You can get more information about hedges from the GOV.UK website at www.gov.uk.
Approach the neighbour
A complaint should first be made to the neighbour. If it seems that one or both parties will be unable to keep their temper during such a meeting, it may be advisable to write.
Sometimes a neighbour may be made to see that their behaviour is anti-social if representations come from a group of neighbours.
If an initial approach to the neighbour has failed, there may be local mediators who are able to help.
For more information on mediation, visit the Civil Mediation Council website at www.civilmediation.org.uk. To find a mediator in your area who may be able to help, visit the Ministry of Justice website at www.civilmediation.justice.gov.uk.
Contact the landlord
If the offending neighbour is a tenant and refuses to co-operate when approached directly, it may be appropriate to contact the landlord.
Who is the landlord
If the property is owned by the local authority (Northern Ireland Housing Executive in Northern Ireland), the authority’s housing department (in Northern Ireland, the housing assistant at the appropriate District Office) should be approached. It may be prepared to contact the offending neighbour to help resolve the problem.
If the property is owned or run by a housing association, it may have a housing officer (or in Northern Ireland, housing assistant employed by a housing association) who deals with disagreements between tenants.
If you think discrimination is involved in a neighbour dispute, make sure your landlord knows this – see under heading Abusive neighbour disputes and discrimination.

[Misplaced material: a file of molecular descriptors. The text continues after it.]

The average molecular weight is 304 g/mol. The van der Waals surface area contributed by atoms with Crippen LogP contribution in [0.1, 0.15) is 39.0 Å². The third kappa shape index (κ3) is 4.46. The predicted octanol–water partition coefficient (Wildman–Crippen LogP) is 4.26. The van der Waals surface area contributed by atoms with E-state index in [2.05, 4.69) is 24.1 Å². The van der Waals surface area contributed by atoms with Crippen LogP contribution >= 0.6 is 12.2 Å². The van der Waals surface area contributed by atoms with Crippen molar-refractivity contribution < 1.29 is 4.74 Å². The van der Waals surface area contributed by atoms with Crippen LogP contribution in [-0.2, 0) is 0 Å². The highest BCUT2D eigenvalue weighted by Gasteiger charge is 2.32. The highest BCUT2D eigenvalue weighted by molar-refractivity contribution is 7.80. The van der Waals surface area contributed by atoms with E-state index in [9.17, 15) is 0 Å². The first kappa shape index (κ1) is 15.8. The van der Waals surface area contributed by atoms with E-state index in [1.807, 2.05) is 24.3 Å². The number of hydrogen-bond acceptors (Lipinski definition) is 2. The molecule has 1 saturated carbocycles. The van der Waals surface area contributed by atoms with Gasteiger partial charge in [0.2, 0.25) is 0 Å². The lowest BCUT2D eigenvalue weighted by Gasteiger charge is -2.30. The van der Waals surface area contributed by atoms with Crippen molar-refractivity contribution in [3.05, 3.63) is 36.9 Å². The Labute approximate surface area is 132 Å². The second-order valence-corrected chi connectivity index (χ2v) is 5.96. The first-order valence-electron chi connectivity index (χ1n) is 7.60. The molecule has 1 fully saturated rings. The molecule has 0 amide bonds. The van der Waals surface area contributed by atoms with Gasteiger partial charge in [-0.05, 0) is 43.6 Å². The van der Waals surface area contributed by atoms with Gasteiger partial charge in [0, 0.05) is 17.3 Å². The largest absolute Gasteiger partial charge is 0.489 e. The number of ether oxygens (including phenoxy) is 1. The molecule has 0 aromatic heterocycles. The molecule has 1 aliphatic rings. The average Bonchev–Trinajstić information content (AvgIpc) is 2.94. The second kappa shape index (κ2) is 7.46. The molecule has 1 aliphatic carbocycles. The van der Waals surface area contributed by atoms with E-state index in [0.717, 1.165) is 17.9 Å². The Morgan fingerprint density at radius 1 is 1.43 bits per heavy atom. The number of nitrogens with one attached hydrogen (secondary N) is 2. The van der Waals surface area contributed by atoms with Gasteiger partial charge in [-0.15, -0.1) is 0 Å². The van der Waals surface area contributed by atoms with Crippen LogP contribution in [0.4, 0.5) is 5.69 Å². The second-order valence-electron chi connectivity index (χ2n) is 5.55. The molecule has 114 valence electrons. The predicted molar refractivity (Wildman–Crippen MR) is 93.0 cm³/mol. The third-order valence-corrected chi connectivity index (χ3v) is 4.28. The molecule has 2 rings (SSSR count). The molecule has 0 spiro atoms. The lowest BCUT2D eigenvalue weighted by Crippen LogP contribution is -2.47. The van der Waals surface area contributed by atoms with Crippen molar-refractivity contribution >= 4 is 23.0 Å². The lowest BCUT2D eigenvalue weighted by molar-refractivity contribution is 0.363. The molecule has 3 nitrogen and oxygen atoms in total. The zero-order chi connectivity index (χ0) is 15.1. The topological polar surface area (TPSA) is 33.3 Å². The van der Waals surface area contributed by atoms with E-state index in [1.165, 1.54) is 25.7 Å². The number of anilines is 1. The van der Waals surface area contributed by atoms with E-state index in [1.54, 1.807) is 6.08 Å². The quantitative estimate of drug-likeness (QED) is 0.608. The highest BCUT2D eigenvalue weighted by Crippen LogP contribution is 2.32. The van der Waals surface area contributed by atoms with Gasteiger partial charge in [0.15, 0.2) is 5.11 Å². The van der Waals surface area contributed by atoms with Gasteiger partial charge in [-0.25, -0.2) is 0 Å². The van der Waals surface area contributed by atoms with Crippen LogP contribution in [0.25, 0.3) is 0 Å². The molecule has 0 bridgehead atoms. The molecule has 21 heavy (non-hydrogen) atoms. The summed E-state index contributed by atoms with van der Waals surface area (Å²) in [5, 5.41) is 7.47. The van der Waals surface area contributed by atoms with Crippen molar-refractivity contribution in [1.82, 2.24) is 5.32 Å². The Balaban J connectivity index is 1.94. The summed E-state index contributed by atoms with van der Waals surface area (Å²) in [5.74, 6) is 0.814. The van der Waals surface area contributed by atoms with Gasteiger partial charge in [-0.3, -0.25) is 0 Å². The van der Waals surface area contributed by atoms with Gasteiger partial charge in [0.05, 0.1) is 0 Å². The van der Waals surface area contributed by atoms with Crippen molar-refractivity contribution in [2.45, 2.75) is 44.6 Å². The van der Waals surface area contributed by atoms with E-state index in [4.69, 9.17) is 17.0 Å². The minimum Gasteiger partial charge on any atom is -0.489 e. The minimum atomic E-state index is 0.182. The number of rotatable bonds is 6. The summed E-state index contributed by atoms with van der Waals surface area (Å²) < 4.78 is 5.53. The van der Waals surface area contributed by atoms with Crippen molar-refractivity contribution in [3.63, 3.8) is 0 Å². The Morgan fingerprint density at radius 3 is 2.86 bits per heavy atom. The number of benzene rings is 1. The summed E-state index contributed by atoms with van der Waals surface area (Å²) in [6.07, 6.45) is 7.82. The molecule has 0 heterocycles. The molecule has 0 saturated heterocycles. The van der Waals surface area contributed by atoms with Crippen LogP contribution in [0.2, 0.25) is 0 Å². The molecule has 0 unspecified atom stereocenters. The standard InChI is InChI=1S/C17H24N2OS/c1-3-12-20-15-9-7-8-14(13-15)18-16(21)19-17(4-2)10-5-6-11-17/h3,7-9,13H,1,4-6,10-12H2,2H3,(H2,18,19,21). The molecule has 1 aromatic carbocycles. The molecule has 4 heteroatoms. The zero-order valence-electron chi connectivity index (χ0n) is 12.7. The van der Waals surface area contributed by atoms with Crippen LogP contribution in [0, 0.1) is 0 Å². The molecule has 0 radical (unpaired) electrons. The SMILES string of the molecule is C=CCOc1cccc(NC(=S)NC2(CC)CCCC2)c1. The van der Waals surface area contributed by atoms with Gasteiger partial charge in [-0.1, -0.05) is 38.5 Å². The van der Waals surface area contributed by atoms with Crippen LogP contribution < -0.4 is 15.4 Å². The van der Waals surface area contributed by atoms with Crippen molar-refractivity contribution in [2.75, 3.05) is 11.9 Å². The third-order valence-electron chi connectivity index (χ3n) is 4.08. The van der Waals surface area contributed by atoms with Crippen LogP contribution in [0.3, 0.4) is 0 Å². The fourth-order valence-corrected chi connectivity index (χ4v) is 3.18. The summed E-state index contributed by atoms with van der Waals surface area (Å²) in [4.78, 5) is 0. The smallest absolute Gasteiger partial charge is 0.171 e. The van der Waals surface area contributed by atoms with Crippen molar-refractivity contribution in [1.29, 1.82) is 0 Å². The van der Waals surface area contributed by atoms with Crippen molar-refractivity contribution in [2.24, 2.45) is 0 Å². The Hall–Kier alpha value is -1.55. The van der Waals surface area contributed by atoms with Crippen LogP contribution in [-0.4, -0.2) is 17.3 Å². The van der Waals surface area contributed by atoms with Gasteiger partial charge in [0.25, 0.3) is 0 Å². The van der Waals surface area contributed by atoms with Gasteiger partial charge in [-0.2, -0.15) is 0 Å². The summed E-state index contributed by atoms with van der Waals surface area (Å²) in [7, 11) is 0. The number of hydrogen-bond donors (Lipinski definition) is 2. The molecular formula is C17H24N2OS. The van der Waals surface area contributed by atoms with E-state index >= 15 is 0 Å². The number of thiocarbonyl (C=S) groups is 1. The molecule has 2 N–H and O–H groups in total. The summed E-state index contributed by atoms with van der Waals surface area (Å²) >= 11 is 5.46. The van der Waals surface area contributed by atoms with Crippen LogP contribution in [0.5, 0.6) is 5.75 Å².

A private landlord can apply for possession on the grounds that a tenant has been a nuisance to neighbours or committed an offence such as racially motivated attacks. If it is possible to find out who the landlord is, they might be prepared to talk to the tenant about the problem. If you think discrimination is involved, make sure your landlord knows this.
Call the police
The police can be called if it is possible that a criminal offence is being committed. Common offences in the case of neighbour disputes are breach of the peace, assault or harassment because of your race or sex. If you think racial or sexual harassment is involved in your neighbour dispute, make sure the police know this – see under heading Abusive neighbour disputes and discrimination.
Contact the environmental health department
In cases where neighbours may be breaching public health or pollution laws, the local authority environmental health department can be approached.
An environmental health officer will usually contact the neighbour and attempt to resolve the matter informally. If this fails, a notice may be served on the neighbour, requiring the abatement of the nuisance. This means they are required to stop, or deal with, the nuisance.
Contact the planning department
The local planning department has the power to investigate if there has been a breach of planning control. The authority can issue an enforcement notice if the neighbour has carried out building work without permission or is using the land for an unauthorised purpose.
Consult a solicitor/take court action
A letter from a solicitor may be helpful in making a neighbour realise that you are serious about your complaint. It may be particularly effective in making tenants realise that the next stage might be eviction by their landlord. It may also be necessary when, for example, there is genuine disagreement as to who is responsible.